You’ve probably noticed by now that although we embark on many different projects involving digitisation we still feel very strongly about our old friend microfilm. “Microfilm – It’s not all negative” After all it is microfilm that has made Genus the success it is today, so when our good friend Trevor Ray of ASM Data Core kindly donated this 1940’s microfilm reader for us to restore, of course, we jumped at the chance.
This beautifully made reader called the Recordak Library Film Reader (Model C) was built in the 1940’s and from a bit of research on the internet, we think these models were used in the USA during World War II by the OSS (Office of Strategic Services) to read microfilm sent from their overseas bases. The OSS was a wartime intelligence agency of the United States during World War II, and a predecessor of the modern Central Intelligence Agency (CIA). The OSS was formed to coordinate espionage activities behind enemy lines for the United States Armed Forces branches. (Wikipedia)
When the reader was brought back to the office it certainly caused quite a buzz, not just for its distinctive vintage features but also its history and the origins of this piece. Where was it used? Were they used in the UK and if not how did it get here? We have many questions but from what we can see there is very little information about it online so we thought – why not ask our followers? After all, we work with a lot of archives and museums, so who better to ask? So, to all of our customers, followers, history buffs alike, if you work or have worked with anything like this we would love to know your theory or the history of this piece and we are especially intrigued to find out if you have anything like this or older in your collections?
All responses will be published on this very blog page with the author’s name and organisation along with any pictures of older microfilm equipment that you may have…. So let the fun begin.
The reader is currently being restored by our extremely talented engineer Simon Bloomfield. Amazingly this piece was in really good condition with the original bulb still intact, so with a few tweaks here and there Simon will have it in full working order in the next few days. See below for the latest responses. Please fill in the comments box or email Hayley – firstname.lastname@example.org
In July 1940 Colonel (later General) Donovan, who held the post of Coordinator of Information (COI), an American intelligence gathering network flew to the UK. He came as the personal representative of President Roosevelt, J. Edgar Hoover, head of the FBI, and Frank Knox, US Secretary of the Navy. He had meetings with Churchill at Downing Street and also with senior members of the British Security services (MI5 and MI6). He returned to USA and immediately arranged for a substantial quantity of Kodak microfilm equipment to be sent to the UK to assist in the intelligence gathering here. Unfortunately the ship carrying the first consignment of cameras and readers was lost as the ship carrying the equipment was torpedoed by a German U-Boat and sank. A second consignment was sent and made it through.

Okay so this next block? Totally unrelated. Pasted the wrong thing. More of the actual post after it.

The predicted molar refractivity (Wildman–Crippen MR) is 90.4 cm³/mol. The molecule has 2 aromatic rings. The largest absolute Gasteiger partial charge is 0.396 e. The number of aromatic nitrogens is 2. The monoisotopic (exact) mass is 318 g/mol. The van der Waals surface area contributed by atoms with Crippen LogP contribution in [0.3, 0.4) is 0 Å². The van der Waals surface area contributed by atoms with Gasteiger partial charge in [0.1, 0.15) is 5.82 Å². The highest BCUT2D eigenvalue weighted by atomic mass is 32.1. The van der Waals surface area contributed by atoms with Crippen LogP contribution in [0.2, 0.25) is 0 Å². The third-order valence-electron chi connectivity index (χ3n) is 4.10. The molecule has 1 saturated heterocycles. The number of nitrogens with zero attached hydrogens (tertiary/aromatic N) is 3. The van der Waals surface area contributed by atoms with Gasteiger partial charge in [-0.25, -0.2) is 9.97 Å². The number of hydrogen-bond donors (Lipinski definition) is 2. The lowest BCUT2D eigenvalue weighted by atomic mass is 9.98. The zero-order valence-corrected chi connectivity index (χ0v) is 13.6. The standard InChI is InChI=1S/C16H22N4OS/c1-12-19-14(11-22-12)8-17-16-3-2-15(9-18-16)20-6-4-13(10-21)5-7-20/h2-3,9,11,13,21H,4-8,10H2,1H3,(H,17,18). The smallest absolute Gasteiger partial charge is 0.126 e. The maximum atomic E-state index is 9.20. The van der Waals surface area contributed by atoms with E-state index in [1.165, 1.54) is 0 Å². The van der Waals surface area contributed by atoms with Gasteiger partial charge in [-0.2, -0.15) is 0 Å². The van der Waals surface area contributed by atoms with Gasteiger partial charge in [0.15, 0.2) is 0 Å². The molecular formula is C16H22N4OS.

In June 1942 Donovan was promoted to general and made director of the newly formed Office for Strategic Services (OSS). He used his friend Eugene B. Power’s knowledge of microfilming to set up numerous clandestine microfilming operations in the UK where the Secret Services were already collating documents that had been gathered by British agents throughout Europe. Within months eight microfilm cameras were filming round the clock at various locations including the British Museum Library (BML), the Victoria and Albert Museum (V&A), Longleat House in Wiltshire, Woburn Abbey (which was also at that time a billet for a number of Wrens working at Bletchley Park), and 23 other locations. Cameras and photographers were also sent to various locations in Europe where sacks of mail from Berlin were clandestinely opened and microfilmed before being resealed!
After the war Eugene B. Power set up an English subsidiary of his US company and called it University Microfilms Ltd. The company was run by Mrs. Phyllis Cain, an amazing lady who had also had a very interesting war and whom I was privileged to know. I joined the company in 1961 and microfilmed many interesting documents during the ‘Cold War’.
– Michael J Gunn, Author of the Manual of Document Microphotography
Update: Our microfilm reader was featured in ITV’s Granchester Christmas special. Sidney Chambers and the microfilm operator scroll through newspapers to help them solve the crime. Watch the short clip below or the full episode on the ITV player.